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 topic : When Drugs Almost Ruined My Family, Fruit Wine Making Lessons on YouTube Saved Me #IndiaNEWS #Small Businesses of India For anyone who has ever doubted the phrase “one door closes, another opens?,

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When Drugs Almost Ruined My Family, Fruit Wine Making Lessons on YouTube Saved Me #IndiaNEWS #Small Businesses of India
For anyone who has ever doubted the phrase “one door closes, another opens?, Sopem MK’s story will make you a believer again.  



As she speaks to The Better India over a call, she is hustling to get her bottles of juice ready for the day for a long line of customers. In her words, this is what gets her excited every day.  



To get to this stage of life has been tough, recounts Sopem. Having grown up in a family where her father and brother would abuse drugs, she had no one to turn to for support.  



Sopem MK, Picture credits: Sopem MK


“From a young age, I used to look for ways to earn money,? she says, adding that when she was 16, she began working with a family and taking care of their children in order to support herself.  



When she somehow managed to complete her Class 12, she was unable to study further due to family circumstances. And so she decided to pack her bags to venture into the real world that lay beyond the hills.  



After a winding road and a series of twists and turns, today her fruit wine venture Great Pair has an ardent fan following.  



But the journey certainly wasn’t an easy road.  



Multiple jobs and a host of challenges 



As the 26-year-old from Manipur recounts, she left for Delhi after Class 12, where she worked in a showroom that sold gowns and dresses. “I stayed in the city for six months but then had to leave as my salary was not enough for me to afford my rent. ?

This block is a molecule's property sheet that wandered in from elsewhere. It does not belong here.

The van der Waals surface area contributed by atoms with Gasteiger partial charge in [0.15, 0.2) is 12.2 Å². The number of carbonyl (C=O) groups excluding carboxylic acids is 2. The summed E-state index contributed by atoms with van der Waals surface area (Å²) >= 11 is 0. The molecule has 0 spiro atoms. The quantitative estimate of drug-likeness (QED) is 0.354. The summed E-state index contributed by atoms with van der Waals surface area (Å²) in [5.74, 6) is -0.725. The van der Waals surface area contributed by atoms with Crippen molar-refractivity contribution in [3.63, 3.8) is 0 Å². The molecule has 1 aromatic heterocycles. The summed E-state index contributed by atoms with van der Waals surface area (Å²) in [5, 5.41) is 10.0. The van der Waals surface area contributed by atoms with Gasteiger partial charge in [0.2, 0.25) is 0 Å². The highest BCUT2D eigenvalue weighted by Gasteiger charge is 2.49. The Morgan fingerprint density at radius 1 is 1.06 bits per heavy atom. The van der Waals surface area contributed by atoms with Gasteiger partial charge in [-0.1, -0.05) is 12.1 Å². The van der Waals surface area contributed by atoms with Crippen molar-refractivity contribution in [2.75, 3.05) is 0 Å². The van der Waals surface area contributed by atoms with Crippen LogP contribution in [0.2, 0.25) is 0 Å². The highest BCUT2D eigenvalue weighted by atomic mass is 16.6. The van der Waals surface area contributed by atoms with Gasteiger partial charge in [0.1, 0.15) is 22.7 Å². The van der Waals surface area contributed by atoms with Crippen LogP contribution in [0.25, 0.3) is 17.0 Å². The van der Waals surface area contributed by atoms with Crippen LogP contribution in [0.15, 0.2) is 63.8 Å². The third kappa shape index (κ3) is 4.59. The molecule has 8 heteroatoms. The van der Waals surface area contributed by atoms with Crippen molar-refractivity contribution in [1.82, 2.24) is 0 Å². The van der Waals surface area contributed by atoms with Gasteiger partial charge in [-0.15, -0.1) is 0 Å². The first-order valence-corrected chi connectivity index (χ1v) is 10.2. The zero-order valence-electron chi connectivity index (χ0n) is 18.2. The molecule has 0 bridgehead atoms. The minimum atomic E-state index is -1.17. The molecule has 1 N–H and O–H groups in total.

Pickles and fruit wines are sold by the Great Pair, Picture credits: Sopem MK


Following this, Sopem went to Chennai where her relatives lived and got a job as a hostess in a Korean restaurant.  



“It was a lot of multitasking,? she says, adding that some days she even cleaned the toilets and swept the place. But since she needed the money, Sopem decided to carry on, but fate had other plans.



“Over time, my health started deteriorating as I was working almost 18-hour shifts,? she says. “My motive was to earn at least a little money so I could afford a flight ticket back home. ? 



Within three months of working, Sopem was able to finally return home and while in Manipur, took admission in a course of food and beverage at a government college.  



“I had no one to guide me. I would study for the exams and work the rest of the time as a hostess in a restaurant,? she says.   



Unknowingly, while Sopem thought life was going nowhere, it is during this time that the roots for her venture were sown.  



As she recounts,  she would go into the kitchen during her breaks and ask the chef about the mocktails and cocktails he was preparing, as well as their recipes.


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